Case Summary
On 2 August 2023, the High Court handed down another judgment in this long running and hard-fought legal dispute, this time granting an anti-suit injunction against the First and Second Defendants, Mr and Mrs Tyshchenko, requiring them to withdraw a claim in Ukraine against the Ukrainian law expert for the Claimant, WWRT Limited. In exercising this discretionary power under s 37(1) of the Senior Courts Act 1981, Mrs Justice Bacon noted in her judgment that there is “no case where an anti-suit injunction has been sought on facts comparable to the present”.

The context of the recent judgment is a claim brought by WWRT in relation to loans made by the now defunct Ukrainian bank, JSC Fortuna Bank, which WWRT asserts were granted to borrowers associated with Mr and Mrs Tyshchenko who had no intention or means of repaying them. The proceedings have been ongoing since September 2020, when Kelyn Bacon QC (as she then was) issued a £65 million without notice freezing injunction against Mr and Mrs Tyshchenko. WWRT’s application for a freezing order was supported by a report from WWRT’s Ukrainian law expert, who has since provided further expert evidence on behalf of WWRT.

In October 2022, Mr Tyshchenko issued a claim in Ukraine against WWRT’s expert, with
Mrs Tyshchenko listed as a third party to it. By the claim, they sought an order recognising the conclusions of the expert in certain of his reports in the English proceedings as unlawful and requiring that he recant the evidence provided in those reports. The expert’s application for closure of the claim against him was rejected in rapid succession by the Commercial Court of Kyiv and North Commercial Court of Appeal. His appeal to the Ukrainian Supreme Court was listed for hearing on 15 August 2023.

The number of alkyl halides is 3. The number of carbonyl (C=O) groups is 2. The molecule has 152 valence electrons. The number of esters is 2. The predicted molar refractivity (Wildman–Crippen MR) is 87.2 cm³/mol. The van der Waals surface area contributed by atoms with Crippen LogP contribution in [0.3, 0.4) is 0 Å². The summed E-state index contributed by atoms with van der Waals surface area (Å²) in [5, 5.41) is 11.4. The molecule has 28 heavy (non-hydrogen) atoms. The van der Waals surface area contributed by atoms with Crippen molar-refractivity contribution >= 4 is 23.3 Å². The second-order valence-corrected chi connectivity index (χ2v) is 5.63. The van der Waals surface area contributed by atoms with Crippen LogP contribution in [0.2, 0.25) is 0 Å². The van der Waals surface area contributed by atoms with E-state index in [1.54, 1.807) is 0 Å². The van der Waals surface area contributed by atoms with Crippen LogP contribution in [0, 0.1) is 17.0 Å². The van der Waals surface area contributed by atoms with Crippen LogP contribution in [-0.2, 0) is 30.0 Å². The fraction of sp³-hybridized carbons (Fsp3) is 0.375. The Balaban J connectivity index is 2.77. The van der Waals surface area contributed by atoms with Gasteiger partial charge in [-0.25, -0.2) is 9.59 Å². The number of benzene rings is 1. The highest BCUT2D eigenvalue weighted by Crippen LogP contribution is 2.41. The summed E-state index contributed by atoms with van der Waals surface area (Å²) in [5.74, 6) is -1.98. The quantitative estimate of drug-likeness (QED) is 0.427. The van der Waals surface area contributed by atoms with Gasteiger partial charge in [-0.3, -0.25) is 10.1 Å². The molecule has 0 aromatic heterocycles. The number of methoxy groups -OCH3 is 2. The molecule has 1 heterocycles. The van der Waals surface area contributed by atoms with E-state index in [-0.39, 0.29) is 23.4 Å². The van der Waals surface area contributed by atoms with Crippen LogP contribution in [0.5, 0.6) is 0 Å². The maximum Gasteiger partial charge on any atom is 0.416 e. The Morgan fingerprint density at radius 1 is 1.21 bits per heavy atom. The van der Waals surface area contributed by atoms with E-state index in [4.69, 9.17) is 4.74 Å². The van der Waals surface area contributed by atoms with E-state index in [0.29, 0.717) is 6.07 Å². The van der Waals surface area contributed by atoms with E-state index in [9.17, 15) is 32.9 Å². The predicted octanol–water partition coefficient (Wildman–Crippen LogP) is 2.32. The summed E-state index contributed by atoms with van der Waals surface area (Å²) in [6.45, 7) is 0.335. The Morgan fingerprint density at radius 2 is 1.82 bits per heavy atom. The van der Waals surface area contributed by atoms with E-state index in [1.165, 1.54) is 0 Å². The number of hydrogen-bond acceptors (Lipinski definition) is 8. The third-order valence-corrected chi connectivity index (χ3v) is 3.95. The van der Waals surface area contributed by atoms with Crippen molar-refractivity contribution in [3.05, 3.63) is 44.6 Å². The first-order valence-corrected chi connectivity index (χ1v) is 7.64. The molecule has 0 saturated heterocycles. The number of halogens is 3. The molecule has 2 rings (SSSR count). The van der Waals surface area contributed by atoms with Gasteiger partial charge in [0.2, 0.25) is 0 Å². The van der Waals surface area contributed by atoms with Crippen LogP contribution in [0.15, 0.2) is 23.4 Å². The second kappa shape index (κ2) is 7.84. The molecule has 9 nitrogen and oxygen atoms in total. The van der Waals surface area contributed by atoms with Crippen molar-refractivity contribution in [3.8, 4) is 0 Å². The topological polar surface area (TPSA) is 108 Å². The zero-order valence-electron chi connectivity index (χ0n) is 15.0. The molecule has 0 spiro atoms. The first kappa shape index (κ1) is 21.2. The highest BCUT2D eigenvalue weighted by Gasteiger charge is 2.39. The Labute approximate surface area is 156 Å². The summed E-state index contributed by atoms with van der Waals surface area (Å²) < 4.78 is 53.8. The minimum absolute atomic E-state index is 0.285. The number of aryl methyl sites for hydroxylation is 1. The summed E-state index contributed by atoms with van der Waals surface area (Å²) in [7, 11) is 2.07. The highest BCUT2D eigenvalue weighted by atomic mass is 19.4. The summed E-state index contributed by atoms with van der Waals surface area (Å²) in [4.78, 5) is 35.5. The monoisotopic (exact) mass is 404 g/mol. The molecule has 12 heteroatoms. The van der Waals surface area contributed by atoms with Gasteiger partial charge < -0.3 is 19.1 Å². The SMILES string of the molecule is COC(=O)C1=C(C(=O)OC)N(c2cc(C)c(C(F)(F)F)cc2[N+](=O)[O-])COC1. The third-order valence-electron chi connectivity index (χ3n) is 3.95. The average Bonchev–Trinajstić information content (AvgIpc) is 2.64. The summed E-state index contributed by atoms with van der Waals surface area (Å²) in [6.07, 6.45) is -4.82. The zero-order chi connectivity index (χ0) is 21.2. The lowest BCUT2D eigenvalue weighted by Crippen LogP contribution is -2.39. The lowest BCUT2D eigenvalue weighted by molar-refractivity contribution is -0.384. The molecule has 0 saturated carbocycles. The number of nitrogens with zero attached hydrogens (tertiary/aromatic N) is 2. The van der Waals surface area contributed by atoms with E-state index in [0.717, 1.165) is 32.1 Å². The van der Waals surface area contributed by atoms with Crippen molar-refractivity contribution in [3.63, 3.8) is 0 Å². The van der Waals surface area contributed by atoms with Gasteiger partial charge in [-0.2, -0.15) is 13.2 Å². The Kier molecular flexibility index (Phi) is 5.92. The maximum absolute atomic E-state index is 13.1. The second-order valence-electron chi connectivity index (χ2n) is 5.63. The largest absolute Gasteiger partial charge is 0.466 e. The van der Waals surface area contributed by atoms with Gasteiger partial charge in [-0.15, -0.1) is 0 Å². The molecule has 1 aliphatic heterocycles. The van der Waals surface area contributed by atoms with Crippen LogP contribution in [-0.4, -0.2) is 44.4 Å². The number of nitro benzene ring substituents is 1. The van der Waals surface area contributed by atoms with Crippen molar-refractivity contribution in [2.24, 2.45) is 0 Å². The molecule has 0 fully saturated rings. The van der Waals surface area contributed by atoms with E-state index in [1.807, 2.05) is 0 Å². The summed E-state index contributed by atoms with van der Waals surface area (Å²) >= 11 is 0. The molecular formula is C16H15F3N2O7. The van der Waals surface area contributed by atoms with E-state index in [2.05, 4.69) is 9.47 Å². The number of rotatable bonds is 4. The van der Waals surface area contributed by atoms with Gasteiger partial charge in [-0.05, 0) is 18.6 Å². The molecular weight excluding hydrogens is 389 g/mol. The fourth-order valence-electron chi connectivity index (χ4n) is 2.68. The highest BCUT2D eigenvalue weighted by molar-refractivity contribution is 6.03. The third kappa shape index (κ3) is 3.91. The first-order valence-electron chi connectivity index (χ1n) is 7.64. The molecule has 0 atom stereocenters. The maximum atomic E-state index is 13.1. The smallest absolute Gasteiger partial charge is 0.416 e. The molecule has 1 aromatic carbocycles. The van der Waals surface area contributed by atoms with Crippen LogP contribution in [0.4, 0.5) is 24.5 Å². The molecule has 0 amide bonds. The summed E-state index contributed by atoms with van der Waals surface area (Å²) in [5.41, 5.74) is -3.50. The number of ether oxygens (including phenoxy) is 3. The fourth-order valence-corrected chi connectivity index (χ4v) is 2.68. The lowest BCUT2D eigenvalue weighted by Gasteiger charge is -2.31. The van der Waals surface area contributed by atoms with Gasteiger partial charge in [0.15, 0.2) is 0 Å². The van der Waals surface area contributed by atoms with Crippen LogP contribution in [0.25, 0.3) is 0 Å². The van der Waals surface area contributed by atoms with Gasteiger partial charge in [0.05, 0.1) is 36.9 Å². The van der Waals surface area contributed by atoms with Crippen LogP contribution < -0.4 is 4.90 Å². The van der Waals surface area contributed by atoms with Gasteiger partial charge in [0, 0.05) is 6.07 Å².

In late July 2023, WWRT made an urgent application for an anti-suit injunction requiring the claim against the expert to be withdrawn on the basis that it is vexatious, abusive and an illegitimate interference in the practice and procedure of the English Court.

Legal Test
The Court’s power to grant an anti-suit injunction is derived from s. 37(1) of the Senior Courts Act 1981, which provides that the court may grant interim or final injunctions where “it appears to the court to be just and convenient to do so”. This power extends to the granting of anti-suit injunctions where the continuation of proceedings in a foreign jurisdiction is “unconscionable”: South Carolina Insurance v Assurantie Maatshappij [1987] 1 AC 24. A principal example of this is where the foreign proceedings are regarded as “vexatious or oppressive”.

The Decision
In this latest development, Mrs Justice Bacon granted the first of its kind anti-suit injunction against Mr and Mrs Tyshchenko, requiring the withdrawal of the Ukrainian claim against the expert, on the basis that it was very clearly both vexatious and oppressive. In making her decision, Mrs Justice Bacon pointed out the likely reason for the lack of authority in this area is that it is “extremely unusual for a party to proceedings to launch such a direct and unambiguous attack in a foreign court on the substance of the evidence given in domestic proceedings”.

Although comparisons were made to Arab Monetary Fund v Hashim (No. 6),Financial Times Law Reports, 23 July 1992, where an order for an anti-suit injunction was not granted because (among other things) there was nothing to suggest that the US action had been commenced to dissuade the witness from giving evidence in the UK, in the present case Mrs Justice Bacon was confident that the claim was brought by Mr Tyshchenko in a “blatant and clearly abusive attempt to interfere with the due process of the English proceedings which have by now been on foot for almost three years”.

Whilst the facts of this case are highly unusual, the decision demonstrates that the High Court stands ready to exercise its discretion to grant anti-suit injunctions to protect the integrity of the English court and its own processes, even where the case law is undeveloped. The Judge in this case recognised the wider implications of the decision and the need to send “a strong signal to other litigants that this sort of conduct will not be tolerated”.

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